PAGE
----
• Connect to boys around the media that they enjoy—games, movies, tv shows—have a shared experience together, and use these for conversations about the boys/men they see depicted. Be curious about what they think about those depictions. “What do you admire about this character? What don’t you like? Is there anything you identify with?” Etc.
  • Ask boys about what they are seeing and watching on social media, and their thoughts and feelings about it.

Excerpt from Shevet Session on “Stress”

In studies on stress and its impact on boys, stress stemmed from their relationships with teachers and other people with authority over them. The older they get, the more stress they experience.

On average, boys report more frequent use of avoidance and distraction coping strategies than girls. Avoidance strategies involve not dealing with the stress at all. Distraction involves temporarily getting one’s mind off the stress. Teen boys try to deal with stress by either distracting themselves from it or ignoring it. A teenage boy might go out with friends, listen to some music or play a video game. This type of strategy is not necessarily unhealthy, but it only provides temporary relief from stress. Ignoring stress — or the avoidance strategy — can have long-term mental and physical health consequences. Dysfunctional strategies amongst boys include turning to alcohol, drugs, fighting or reckless behavior.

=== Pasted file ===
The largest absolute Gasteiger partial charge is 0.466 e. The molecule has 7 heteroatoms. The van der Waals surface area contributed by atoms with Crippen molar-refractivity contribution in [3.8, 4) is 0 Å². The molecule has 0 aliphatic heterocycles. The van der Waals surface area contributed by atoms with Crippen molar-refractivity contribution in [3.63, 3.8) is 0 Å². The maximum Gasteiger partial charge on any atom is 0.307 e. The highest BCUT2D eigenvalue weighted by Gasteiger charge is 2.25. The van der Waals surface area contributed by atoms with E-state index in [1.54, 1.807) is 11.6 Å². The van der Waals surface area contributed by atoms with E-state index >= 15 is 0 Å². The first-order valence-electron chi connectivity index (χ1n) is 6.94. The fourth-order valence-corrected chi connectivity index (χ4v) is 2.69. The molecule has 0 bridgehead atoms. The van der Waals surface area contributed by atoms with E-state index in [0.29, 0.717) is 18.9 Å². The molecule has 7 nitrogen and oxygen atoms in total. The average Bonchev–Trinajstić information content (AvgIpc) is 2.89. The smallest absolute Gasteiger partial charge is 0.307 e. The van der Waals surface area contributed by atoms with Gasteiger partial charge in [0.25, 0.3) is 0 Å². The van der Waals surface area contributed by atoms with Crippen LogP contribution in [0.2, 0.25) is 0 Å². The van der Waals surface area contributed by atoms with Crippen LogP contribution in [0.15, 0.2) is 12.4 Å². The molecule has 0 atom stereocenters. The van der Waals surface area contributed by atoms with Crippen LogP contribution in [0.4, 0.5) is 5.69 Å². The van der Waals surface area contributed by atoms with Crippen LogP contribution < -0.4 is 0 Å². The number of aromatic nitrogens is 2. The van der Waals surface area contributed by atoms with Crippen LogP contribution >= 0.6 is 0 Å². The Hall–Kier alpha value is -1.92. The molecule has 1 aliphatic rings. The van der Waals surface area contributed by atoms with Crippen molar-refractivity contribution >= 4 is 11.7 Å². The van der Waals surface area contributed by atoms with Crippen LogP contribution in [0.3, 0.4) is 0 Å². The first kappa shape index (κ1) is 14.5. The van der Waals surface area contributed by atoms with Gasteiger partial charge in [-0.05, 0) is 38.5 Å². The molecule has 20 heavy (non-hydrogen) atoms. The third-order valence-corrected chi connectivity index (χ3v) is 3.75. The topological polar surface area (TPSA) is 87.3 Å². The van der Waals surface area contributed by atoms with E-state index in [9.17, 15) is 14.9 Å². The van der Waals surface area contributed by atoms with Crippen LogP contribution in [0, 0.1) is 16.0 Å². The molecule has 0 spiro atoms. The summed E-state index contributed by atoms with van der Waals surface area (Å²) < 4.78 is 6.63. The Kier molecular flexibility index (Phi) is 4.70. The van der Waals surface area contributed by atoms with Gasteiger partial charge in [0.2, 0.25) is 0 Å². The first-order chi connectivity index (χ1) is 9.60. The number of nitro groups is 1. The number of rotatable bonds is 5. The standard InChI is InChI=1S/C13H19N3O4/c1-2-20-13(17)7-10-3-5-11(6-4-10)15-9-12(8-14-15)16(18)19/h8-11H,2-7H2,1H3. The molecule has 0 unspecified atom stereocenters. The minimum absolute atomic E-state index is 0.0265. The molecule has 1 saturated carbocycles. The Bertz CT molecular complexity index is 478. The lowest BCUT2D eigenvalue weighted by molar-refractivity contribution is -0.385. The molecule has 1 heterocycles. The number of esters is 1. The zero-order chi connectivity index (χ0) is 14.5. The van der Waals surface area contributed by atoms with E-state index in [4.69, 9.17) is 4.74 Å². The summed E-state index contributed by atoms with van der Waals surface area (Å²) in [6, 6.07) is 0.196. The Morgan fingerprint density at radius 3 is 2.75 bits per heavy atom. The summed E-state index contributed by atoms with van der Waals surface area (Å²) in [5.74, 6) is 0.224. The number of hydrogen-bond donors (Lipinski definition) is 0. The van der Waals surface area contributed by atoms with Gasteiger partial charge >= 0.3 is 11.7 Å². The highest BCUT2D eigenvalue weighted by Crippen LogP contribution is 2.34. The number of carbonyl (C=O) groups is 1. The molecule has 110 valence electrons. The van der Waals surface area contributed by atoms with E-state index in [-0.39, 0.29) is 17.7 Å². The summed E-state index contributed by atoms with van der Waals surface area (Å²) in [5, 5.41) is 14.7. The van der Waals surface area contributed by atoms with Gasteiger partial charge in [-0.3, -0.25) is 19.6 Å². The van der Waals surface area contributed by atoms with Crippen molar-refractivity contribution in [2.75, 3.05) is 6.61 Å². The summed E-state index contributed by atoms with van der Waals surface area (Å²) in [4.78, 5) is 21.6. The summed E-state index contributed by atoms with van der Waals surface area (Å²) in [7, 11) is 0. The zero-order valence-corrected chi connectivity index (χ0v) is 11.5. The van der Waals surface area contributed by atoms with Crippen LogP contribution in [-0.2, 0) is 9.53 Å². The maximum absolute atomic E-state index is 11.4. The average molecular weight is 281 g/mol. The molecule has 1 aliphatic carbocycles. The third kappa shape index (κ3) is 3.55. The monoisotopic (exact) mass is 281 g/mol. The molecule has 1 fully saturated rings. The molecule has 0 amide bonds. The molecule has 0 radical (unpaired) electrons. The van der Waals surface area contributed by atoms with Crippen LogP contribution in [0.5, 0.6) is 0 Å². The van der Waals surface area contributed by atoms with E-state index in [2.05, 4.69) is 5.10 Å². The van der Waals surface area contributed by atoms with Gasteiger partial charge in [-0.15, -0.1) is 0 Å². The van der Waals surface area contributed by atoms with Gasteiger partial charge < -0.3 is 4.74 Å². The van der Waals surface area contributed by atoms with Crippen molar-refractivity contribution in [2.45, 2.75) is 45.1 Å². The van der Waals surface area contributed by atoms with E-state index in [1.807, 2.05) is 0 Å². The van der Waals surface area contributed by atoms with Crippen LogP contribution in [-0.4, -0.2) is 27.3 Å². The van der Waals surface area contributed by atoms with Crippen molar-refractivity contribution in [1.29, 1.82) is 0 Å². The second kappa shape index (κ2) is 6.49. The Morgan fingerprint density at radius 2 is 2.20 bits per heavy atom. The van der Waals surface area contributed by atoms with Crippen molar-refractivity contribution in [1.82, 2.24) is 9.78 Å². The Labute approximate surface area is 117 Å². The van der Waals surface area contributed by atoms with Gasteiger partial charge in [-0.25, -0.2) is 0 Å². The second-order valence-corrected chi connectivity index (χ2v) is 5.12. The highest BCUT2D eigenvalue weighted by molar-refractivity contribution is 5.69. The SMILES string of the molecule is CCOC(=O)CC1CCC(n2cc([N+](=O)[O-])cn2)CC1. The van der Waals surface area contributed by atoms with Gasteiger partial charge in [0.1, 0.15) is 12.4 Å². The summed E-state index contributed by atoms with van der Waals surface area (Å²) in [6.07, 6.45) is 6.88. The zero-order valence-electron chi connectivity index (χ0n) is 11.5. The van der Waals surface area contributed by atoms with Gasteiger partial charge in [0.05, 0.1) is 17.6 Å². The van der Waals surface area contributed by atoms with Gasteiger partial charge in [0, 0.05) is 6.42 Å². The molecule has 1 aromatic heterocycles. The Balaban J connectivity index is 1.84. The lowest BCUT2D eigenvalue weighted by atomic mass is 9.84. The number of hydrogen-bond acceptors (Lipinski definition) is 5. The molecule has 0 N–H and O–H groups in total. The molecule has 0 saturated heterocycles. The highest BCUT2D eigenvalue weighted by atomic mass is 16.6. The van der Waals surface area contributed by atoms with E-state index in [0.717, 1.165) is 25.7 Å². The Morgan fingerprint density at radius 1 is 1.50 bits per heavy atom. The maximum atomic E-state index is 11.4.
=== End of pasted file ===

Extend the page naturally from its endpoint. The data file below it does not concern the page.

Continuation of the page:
When you notice the boys in your life experiencing stress, try the following:

  • “You seem stressed. Am I reading that right?
  • Share the above information about boys and stress.
    • “What is interesting, troubling, or surprising about this?”
    • From your experience, do you think this is accurate? Why or why not?
    • What are some things that you have noticed about guys and stress or about your own responses to stress?
  • Three Senses Activity
    • Notice what you are experiencing right now through three senses – sound, sight, touch. Take a few slow breaths and ask yourself:
      What are three things I can hear? (clock on the wall, car going by, music in the next room, my breath)
      What are three things I can see? (this table, that sign, that person walking by)
      What are three things I can feel? (the chair under me, the floor under my feet, my phone in my pocket)
      What, related to your senses has the ability to calm and ground you? What did you like
  • Jewish Texts on stress
    • “Guard yourself and guard your soul very carefully” (Deuteronomy 4:9-10)
    • “Be as careful with the health of your soul as you are with the health of your body” (Jacob Isaac of Lublin)
    • Questions:
      • What does it mean to “guard” something? Other translations of the Hebrew word here (root, shin mem resh) is “protect”, “take care of”, “watch.” Do any of these definitions fit better for you than others?
      • What is the difference between yourself and your soul? Why does the Torah say we need to guard both?
      • What’s the difference between what these two texts are saying? What is the same?
      • Do any of these ideas resonate with you?

Raising Up Jewish Teens with Moving Traditions is a series of free webinars geared toward parents, educators, and all those who guide Jewish preteens and teens. All are welcome.